Myth Busting Q&A with foster carers David and Phil

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During Myth Busting March we spoke to David and Phil about their experiences fostering, they helped us bust some common myths about fostering.

David told us that people are still surprised when he say’s he’s a foster carer because he’s a single, gay, male.

The first young person David cared for was a 13 year old girl.  She was very wary of being with a man on her own.  Since returning to David after a period of time back with family, she has settled really well and everyone has seen a big change. 

“In the beginning I was just as worried has she was, but we get on so well now.  I am always open and honest with her and we have just connected really well”  It’s where she wants to be.

Phil and his family started fostering when his children were 7 and 5 and they fit fostering around work, family life and being a part time teacher.

Phil told us - "I’ve never felt prouder of myself and our family, because that child is safe and in a family that loves him"


Q. How has fostering differed from your expectations?

A. David: "I didn't expect to get so attached.  When she went back to her family I knew that was our end goal and what she wanted, so I knew we'd done the best thing by her.  Getting attached shows you care.

A. Phil: We looked after a little boy who went on for adoption and it was the most incredible experience to help bring a child and their forever family together.  When he finally left and the front door closed, we all burst into tears!  It was both sad and beautiful and I've never felt prouder of myself and my family.

Q. How has getting to know the children been?

A. David -  Fostering is like a big jigsaw puzzle. It's like trying to find the right pieces for that child and to put them back together to understand what might have happened in their past, or on that day, in that moment. (Curiosity is a useful tool as a foster carer!).  

A. Phil - It's never the fault of the child when they go into foster care.  They have always experienced trauma, so sometimes you will see anger but it's just fear dressed up as anger.  You learn to be curious and find ways to try and help them deal with those strong emotions.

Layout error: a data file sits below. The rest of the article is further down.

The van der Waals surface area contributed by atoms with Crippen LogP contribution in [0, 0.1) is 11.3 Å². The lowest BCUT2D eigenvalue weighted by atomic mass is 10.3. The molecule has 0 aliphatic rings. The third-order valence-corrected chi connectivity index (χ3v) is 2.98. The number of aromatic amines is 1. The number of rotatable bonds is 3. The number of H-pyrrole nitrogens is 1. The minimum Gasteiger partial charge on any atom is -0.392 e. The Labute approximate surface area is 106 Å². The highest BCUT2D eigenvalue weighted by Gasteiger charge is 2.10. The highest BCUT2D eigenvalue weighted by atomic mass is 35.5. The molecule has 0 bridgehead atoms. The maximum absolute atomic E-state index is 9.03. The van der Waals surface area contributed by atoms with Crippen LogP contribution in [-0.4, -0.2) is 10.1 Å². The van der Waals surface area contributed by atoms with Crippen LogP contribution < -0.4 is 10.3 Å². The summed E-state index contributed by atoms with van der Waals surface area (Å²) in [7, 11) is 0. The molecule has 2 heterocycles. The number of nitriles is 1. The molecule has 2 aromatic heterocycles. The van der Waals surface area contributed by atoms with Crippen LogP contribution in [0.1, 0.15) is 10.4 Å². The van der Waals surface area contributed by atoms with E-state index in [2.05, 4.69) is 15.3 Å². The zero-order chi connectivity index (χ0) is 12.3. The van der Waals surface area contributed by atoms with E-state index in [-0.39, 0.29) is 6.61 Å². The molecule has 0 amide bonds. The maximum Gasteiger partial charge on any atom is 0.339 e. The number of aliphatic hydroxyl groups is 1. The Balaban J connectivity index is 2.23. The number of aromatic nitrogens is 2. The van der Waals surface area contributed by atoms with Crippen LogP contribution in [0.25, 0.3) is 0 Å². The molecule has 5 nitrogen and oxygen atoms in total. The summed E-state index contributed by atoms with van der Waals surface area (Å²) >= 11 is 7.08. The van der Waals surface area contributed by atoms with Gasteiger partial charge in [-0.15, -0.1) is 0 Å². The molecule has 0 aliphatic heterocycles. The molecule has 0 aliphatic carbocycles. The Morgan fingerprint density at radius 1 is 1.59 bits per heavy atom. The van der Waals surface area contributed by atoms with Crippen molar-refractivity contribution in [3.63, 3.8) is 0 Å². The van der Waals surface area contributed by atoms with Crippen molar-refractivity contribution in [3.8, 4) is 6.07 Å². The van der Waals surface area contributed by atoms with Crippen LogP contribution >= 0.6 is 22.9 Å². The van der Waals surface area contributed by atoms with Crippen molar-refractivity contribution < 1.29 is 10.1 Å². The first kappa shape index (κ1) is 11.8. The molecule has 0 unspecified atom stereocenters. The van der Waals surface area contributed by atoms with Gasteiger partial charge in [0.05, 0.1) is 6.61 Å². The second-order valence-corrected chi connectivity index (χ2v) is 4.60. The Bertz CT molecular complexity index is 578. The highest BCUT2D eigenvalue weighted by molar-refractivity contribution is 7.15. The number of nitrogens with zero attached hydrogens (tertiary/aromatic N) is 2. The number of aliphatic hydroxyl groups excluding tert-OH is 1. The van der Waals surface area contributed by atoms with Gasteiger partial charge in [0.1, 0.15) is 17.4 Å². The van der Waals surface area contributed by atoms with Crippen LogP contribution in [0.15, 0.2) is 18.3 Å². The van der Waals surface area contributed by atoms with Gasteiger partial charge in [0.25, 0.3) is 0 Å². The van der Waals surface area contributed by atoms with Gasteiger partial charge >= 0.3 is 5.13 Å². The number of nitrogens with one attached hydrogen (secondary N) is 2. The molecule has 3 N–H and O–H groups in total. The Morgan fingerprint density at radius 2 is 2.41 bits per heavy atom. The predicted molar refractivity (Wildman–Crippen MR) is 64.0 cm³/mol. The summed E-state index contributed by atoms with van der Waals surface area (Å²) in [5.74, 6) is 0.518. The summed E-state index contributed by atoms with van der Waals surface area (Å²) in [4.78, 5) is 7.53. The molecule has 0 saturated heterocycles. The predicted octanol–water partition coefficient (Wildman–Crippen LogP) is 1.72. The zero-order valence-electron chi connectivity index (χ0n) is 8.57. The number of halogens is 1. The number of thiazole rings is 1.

Q. Reflections and advice to anyone thinking of fostering

A. David - "Take that step. Speaking to people like Phil made my mind up.  Just speak to the team and see what your options are.  There's no commitment and you can walk away at any point in the process if you're not happy.  Definitely do it, I wish I'd done it many years before I did."

A. Phil - “If you offer a lot of love, it does come back to you. It may not look like it does on the TV or in the movies, but it does come back eventually.  At the end of the day, this is a kid who deserves all that the rest of us take for granted. A warm, loving house with a family unit”

Q. How does fostering change your life?

A. David - “Fostering doesn’t stop you from being you.  Naturally caring for a child takes a lot of your time, but it doesn’t need to be who you are 100% of the time!  Just as you become a big part of a child’s life, they become part of yours and everything that is in it.  I like to spend weekends away with my friends and she will come with me!  You make that child a part of your family and what you normally do”

A. Phil - “There are some things I’ve never been able to do…but I’m not sure that I would do them anyway!  I’ve never climbed Kilimanjaro, I’ve never run a company but I have helped children manage life and overcome some of their fears and challenges”

“It’s like a puzzle, trying to find the right pieces for that child and to put them back together to understand what might have happened in their past, or on that day, in that moment”

Foster Carer David